For this audience, you need to present information concerning how your product has benefitted others. This is also where customer reviews and visual testimonials of satisfied product-users come into play. Captivate them with evidence in your copywriting concerning how others have used your product and how it has met their needs. This is how you will win them over into making the choice to purchase.


4. Spontaneous Personality

These are the early adopters who set the trend for others to follow. They beat the path and blaze the trail. Their need to explore makes them want to have some proof that the offer contains a higher adventure appeal before it resonates with them.

They want to grow and expand beyond their present situation. So they will not be willing to risk unless there is unmistakable proof that what they are getting into provides them with the means.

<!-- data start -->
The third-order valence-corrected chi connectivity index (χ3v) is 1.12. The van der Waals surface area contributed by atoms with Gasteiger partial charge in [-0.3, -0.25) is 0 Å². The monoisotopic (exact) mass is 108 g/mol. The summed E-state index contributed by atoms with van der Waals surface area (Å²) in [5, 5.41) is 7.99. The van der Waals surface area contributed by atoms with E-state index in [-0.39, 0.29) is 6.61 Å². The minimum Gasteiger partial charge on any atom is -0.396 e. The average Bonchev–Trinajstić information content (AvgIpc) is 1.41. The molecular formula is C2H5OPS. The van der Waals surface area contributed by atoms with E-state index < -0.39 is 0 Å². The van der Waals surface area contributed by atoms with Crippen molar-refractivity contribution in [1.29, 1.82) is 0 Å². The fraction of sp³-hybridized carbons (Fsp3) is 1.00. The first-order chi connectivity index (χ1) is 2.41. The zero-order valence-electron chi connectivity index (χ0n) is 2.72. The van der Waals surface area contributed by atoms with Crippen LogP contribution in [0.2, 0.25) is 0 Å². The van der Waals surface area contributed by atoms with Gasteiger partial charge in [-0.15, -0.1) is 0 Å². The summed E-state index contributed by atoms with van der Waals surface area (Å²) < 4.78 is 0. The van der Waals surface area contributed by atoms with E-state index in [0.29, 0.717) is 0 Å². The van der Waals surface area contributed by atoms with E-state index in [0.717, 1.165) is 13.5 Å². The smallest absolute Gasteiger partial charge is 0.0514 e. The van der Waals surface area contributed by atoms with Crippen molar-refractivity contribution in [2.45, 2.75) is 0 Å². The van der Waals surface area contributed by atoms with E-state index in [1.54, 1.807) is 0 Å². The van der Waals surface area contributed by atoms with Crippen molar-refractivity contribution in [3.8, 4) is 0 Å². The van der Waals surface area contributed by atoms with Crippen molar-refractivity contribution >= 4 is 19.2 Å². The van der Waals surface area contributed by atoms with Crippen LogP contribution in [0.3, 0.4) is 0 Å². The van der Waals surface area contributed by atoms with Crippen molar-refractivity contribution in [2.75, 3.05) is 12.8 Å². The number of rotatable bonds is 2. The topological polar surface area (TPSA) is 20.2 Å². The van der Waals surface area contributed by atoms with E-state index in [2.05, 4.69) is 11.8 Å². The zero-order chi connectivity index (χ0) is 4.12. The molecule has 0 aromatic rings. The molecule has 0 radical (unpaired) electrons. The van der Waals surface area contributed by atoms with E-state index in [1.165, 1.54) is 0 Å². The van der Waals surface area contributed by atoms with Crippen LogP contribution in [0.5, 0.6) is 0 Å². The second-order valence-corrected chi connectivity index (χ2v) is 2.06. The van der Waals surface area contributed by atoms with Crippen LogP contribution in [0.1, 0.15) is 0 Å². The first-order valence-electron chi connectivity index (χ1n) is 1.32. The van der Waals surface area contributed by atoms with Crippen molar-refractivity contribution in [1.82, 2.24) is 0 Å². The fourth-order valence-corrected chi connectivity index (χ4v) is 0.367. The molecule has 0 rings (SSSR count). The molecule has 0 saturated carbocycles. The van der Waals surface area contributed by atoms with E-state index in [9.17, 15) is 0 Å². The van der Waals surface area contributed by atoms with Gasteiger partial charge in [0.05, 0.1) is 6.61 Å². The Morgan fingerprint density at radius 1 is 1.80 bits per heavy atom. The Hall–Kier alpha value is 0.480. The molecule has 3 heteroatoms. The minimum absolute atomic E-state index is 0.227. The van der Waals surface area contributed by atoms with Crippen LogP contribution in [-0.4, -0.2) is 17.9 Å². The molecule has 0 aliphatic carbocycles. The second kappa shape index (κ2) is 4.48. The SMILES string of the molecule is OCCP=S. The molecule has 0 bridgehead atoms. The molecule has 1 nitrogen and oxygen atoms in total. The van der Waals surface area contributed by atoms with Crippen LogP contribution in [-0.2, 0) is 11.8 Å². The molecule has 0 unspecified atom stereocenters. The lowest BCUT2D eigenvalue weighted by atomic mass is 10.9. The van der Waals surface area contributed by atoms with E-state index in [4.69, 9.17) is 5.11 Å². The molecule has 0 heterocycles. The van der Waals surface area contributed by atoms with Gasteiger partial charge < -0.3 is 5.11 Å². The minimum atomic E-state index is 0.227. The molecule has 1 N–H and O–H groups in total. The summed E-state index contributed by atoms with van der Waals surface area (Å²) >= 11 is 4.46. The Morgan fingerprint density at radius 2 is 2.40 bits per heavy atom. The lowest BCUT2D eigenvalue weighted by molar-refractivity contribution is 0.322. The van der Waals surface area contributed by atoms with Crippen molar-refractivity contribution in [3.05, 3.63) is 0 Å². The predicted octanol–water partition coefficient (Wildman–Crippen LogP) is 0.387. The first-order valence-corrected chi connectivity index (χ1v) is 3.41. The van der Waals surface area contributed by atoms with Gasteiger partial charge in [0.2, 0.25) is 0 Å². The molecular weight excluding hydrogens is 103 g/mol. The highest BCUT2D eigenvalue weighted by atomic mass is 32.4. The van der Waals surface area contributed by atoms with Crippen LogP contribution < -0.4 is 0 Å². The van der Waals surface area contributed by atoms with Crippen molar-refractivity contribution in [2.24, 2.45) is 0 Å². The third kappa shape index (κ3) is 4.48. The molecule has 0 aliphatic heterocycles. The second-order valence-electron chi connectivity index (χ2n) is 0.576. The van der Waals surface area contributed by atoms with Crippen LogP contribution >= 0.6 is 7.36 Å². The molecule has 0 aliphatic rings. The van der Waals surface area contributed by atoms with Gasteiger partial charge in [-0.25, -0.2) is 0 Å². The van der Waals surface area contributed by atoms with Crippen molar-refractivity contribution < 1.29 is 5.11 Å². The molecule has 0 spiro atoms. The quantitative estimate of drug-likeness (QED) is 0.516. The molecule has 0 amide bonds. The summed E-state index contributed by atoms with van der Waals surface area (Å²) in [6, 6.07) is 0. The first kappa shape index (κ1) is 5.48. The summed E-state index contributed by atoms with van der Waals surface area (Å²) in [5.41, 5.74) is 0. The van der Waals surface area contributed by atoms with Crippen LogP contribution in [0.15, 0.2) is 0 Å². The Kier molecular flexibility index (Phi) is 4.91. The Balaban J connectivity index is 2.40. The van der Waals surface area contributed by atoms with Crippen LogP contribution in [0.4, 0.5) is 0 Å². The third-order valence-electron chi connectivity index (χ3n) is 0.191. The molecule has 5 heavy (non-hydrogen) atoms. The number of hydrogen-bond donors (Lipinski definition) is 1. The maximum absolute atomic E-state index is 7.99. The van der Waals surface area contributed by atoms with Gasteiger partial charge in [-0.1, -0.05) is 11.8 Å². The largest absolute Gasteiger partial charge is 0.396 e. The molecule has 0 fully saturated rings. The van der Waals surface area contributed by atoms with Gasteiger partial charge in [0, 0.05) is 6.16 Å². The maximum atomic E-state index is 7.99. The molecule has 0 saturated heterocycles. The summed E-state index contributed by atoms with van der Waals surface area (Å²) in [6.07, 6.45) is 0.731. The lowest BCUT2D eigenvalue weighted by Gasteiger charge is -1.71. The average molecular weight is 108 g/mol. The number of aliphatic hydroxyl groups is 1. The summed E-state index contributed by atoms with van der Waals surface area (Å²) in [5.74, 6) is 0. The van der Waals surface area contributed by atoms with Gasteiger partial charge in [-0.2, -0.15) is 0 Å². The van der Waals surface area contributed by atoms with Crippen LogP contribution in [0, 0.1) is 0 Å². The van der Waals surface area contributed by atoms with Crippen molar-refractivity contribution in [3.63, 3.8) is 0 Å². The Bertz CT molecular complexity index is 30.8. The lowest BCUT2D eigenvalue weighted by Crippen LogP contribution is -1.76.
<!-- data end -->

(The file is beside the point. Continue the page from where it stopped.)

So if you present them with the same tired, mundane and boring words and phrases that are overused in sales and marketing, they will simply move away and pursue something else.

Instead, capture their attention by serving them with something that is intriguing and that stirs up their imagination concerning the unknown. Make a surprising offer that they have not seen before and they will be ready or inclined to take the leap in order to explore. Ask yourself, "How does this product affect the exploratory and adventurous instinct that they have?"


In conclusion, there is no one-size-fits-all approach to copywriting. This is because not all personalities are created equal. Therefore, knowing these four different personality types and how to engage with them will help you tailor your presentation in such a way that it makes a difference and generates effective results.